Testing may show the way for aimless

'Tis the season for gift giving and I'd love to give one to each one of you. But that being impossible, I'm going to offer a select few of you the best gift of advice you'll ever get; that is, if you're in a position or of a mind to take advantage of it.

Have you ever been a lost soul, not knowing where you belong or what you should be doing with your life? Confused about your college major? Have you ever spent a lot of time doing what interests you only to find you're not very good at it, like maybe music or art? Or worse yet, are you good at what you do but you no longer enjoy it, perhaps even hate it? I have. Big time.

Back in 1956 I was an aircraft engineer working for Northrop Aircraft Company. I'd been in the industry for six years, ever since graduating from UCLA. I was good at it. I enjoyed the problem solving. But somehow I knew I didn't really belong. I hated the isolation and I had little in common with other engineers. Our car pool conversations were inevitably limited to sports, women and cars. There had to be more to life if only I could find it.

Luckily, I came upon a book, "Know Your Real Abilities," by Margaret Broadley. This book was written about the Human Engineering Laboratory aka The Johnson O'Connor Research Institute, which is the world's only genuine aptitude research and testing laboratory. In 1956 the "Lab" was already 30 years old, having developed the psychomotor tests used by our military air corps during WWII to determine who should be pilots, navigators or bombardiers.

Dr. O'Connor, the founder of the "Lab," was originally an electrical engineer at General Electric where he became fascinated with the problem of some people being able to assemble intricate mechanisms easily using their hands and small tools while others could not. It was at GE that he developed his first manual dexterity tests back in the 1920s. He left GE to devote full time to measuring and isolating innate, God-given aptitudes. It takes years to isolate an aptitude and prove that it isn't related to another aptitude. At the time I took the "Lab's" complete battery of tests in 1956 there were 19 aptitudes which could be grouped into hundreds of job combinations.

The Human Engineering Laboratory's norm is success, not national averages. All who are tested are compared with eminently successful people in all walks of life who have been tested for research. The "lab" is now over 70 years old and its aptitude data bank of successful people is huge. To make this story as short as possible, my engineering aptitude was in the 100th percentile but my personality aptitude is the exact opposite of that of the "born" engineer, which explained my dissatisfaction with the profession. I'm an "objective personality," which is ideally suited for sales, teaching or management. I must work with and through people. However, don't confuse the personality aptitude with introversion or extroversion.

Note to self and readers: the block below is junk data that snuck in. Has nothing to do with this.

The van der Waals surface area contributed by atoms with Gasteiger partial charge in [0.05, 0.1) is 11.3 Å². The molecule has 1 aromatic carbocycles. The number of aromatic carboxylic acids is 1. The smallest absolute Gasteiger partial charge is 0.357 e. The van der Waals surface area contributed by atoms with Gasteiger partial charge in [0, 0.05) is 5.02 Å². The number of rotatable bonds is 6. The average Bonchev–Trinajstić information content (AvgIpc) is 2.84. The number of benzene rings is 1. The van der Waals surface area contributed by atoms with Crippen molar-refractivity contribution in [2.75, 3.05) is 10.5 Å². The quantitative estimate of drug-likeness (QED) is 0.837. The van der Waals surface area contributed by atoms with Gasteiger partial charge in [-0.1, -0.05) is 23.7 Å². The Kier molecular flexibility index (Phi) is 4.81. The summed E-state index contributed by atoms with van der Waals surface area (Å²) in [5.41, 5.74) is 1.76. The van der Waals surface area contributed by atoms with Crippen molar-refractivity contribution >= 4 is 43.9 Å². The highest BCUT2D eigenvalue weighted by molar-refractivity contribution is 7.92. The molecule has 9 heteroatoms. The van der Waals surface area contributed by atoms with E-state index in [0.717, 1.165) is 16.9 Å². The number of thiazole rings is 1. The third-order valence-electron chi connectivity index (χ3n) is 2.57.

What to do? Well, the "Lab" came up with the idea of combining my highest five aptitudes which are engineering, objective personality, analytical reasoning, inductive reasoning and foresight into a new profession called "sales engineering." But somehow, without any sales experience, I had to get into the sales department of a first class high-tech company which sold its products to the aircraft and other hi-tech industries. It cost me a 25 percent salary cut but I got in.

How did things turn out? I was truly reborn! I couldn't get enough of my work. Every day was a ball. My salary doubled in my first year, tripled in my second year, and I was the Los Angeles Regional Manager in my third year. Later, I joined another company which pioneered digital computer peripheral products in oil and gas exploration, and the chemical and petrochemical industries, 25 years before personal computers. Four years later, I had my own company.

To be a purposeful, well-integrated person in today's society you must use all of your strong aptitudes in your work and in your hobbies and you cannot afford to waste time where your aptitudes are weak. Forewarned is forearmed! When you know you're using your strongest aptitudes and your competitors aren't sure about theirs, you're the one holding aces back to back.

The "Lab's" tests are copyrighted and are not available in universities. Other so-called aptitude tests are only "interest" tests, not the genuine article. There are Human Engineering Laboratories in San Francisco and Los Angeles. It's the best investment you can ever make!

I owe the "Lab" a huge debt of gratitude, as do my children and 22 other people I've sent there over the years. When your working life is rewarding, your spiritual life will have a better chance of flourishing too. We need both. I hope today's column will at least help some troubled soul. If so, I will be amply rewarded. Have a holy and happy Christmas season.

Bob Thomas is a Carson City businessman, local curmudgeon and former member of the Carson City School Board and Nevada State Assembly.

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